December 27, 2006
The Government Officer interpreted during second appeal at CIC said that under Section 8(1)(h) of the RTI Act the exemption from disclosure could only be claimed by CPIO only if any criminal investigation is pending and not under departmental proceedings. But deciding on the present case, the CIC upheld the decision of the Authority not to give information under RTI Act claiming exemption under Section 8 (1) (h) considering the fact that the appellant is a government servant, the term â€œinvestigationâ€ in Section 8(1)(h) has to be interpreted in terms of the Vigilance Manual.
The contention of the appellant in his appeals, rejoinders to the comments of the CPIO and during the hearing was:
The decisions of CPIOs are totally non-speaking and unreasoned. The provisions of Section 8(1)(h) of the RTI Act have been wrongly applied by them without any elaboration or justification. This Section can be applied only if furnishing of information would impede the process of investigation or apprehension or prosecution of offenders. A careful analysis of this Section would reveal that exemption from disclosure could be claimed only if any criminal investigation is pending. As far as the appellant is concerned, the CBI has already closed the case stating that no allegations could be proved against him and as such there is no criminal investigation is pending against him. Since no investigation is pending against the appellant, the question of â€œapprehensionâ€ or â€œprosecutionâ€ does not arise.
The term â€œinvestigationâ€ has not been defined in the RTI Act and therefore the definition given in Section 2 ( h) of the Code of Criminal Procedure, 1973 has to be adopted . As per that Section â€œinvestigationâ€ includes all proceedings under the Code for collection of evidence by a police officer and in terms of Thus, from this decision, it is apparent that this Commission has not viewed the term â€˜investigationâ€™ as used in Section 8(1)(h) to apply exclusively to criminal investigation as propounded by the appellant in the present case. Therefore, the contention of the appellant that only when criminal investigation is pending, the provisions of Section 8(1)(j) could be applied, has to fail. Section 2(n) of the said Code, offense means any act or omission made punishable by any law for the time being in force. Therefore, investigation means criminal investigation and since in the present case since the CBI has closed the case, the question of any criminal investigation pending against the appellant does not arise to apply the provision of Section 8(1)(h). A Departmental enquiry can not be considered to be an investigation in terms of Section 8(1)(h) of the RTI Act as this Section has not used the term â€œinvestigationâ€ simplicitor. It has to be read with the following terms â€œProsecution â€œapprehensionâ€ or â€œprosecution of offendersâ€.
If it is done so, it will be apparent that the term â€˜investigationâ€™ used in Section 8(1)(h) refers only to criminal investigation and does not cover fact finding in house enquiries. Since there is no pending investigation against the appellant, the question of appellant being offender who has to be apprehended or prosecuted does not arise. Investigation being a well known legal term, falls squarely within the confines of criminal investigation and in the absence of any other definition provided in the RTI Act, it has to be so construed in applying the provisions of Section 8(1)(h). In service jurisprudence, there is nothing like an investigation even during the disciplinary proceedings. Further, in view of the dismissal of SLP, there is a specific bar on the Department to initiate any proceedings against the appellant contrary to the final report of the CBI. Thus, not only there is any criminal investigation pending against the appellant, the Department cannot also initiate any disciplinary proceeding. Therefore, the contention of the CPIOs that pending disciplinary proceeding, being a matter of investigation, the information could not be disclosed, cannot be sustained. Instead of passing a speaking order and without giving any details of any investigations pending against the appellant, the CPIOs or AAs could not have come to the conclusion that furnishing of the documents sought for by the appellant would affect investigation. Considering the object of the RTI Act that there should be transparency in the discharge of functions of public authorities and that every citizen should have the right to access the information under the control of public authorities, the Commission should direct the CPIOs to provide the documents sought for by the appellant.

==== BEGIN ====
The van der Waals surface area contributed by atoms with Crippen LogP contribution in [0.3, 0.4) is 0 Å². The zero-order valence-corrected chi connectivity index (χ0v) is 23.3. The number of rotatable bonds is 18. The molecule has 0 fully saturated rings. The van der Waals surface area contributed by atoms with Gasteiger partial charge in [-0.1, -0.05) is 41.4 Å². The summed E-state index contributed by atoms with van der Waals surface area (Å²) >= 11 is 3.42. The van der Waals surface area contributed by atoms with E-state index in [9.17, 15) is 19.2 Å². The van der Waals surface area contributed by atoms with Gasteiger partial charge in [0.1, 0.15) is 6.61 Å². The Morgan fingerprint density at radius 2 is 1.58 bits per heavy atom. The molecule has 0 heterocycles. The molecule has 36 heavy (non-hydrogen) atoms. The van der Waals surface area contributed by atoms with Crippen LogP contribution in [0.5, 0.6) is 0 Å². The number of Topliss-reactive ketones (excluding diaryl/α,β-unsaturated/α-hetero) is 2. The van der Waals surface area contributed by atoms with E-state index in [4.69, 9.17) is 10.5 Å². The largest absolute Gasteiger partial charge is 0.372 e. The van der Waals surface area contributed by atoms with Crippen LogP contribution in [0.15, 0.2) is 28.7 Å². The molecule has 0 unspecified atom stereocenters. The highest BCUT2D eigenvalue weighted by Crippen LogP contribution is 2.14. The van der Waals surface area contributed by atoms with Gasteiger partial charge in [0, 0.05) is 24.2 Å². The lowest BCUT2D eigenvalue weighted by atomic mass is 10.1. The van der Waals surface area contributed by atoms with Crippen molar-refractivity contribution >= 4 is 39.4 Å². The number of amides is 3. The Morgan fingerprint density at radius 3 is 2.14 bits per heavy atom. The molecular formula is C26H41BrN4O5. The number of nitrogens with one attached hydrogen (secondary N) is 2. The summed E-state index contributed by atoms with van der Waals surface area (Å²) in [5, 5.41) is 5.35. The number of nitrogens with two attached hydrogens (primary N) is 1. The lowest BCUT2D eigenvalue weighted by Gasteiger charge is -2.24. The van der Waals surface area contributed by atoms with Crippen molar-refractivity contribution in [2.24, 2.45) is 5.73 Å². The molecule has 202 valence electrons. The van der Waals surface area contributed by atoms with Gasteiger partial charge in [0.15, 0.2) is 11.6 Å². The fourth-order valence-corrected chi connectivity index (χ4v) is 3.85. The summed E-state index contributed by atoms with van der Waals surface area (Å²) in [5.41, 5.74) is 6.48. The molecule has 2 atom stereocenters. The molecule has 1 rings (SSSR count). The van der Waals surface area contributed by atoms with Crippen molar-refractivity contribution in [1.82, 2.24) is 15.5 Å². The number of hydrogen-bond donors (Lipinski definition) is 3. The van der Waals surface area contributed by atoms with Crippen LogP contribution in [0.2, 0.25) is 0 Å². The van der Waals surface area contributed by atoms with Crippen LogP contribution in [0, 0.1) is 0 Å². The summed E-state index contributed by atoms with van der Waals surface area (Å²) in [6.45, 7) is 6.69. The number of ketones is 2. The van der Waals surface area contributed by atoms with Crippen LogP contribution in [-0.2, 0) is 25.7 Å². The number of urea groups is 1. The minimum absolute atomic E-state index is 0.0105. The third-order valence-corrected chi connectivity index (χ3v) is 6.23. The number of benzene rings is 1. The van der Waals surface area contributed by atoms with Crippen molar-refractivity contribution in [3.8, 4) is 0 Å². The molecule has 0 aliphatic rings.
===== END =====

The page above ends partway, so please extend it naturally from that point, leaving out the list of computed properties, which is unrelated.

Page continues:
The stand of the CPIOs and AAs in their respective orders and the comments and during the hearing is:
According to the CPIO/AA, FCI, since the subject matter is under the examination with the CVC/Ministry and DOP&T, it assumes the status of investigation and therefore covered under Section 8(1)(h) of the RTI Act. In the comments to the appeal, the CPIO, FCI has stated that since the appellant has sought for correspondence etc. with other agencies, the same could not be furnished without the consent of these agencies as required under Section 11 of RTI Act. According to the Department, while serving as Sr. Regional Manager, FCI, the appellant was allegedly involved in a number of corrupt practices and irregularities and accordingly investigations were initiated by the Vigilance Cell of the Department. As on date, there are three disciplinary cases pending against the appellant besides matters pending in CAT, Chandigarh and Punjab & Haryana High Court. The findings of CBI have not found favour with the Department and investigation to the financial loss on account of irregularities committed by the appellant are pending.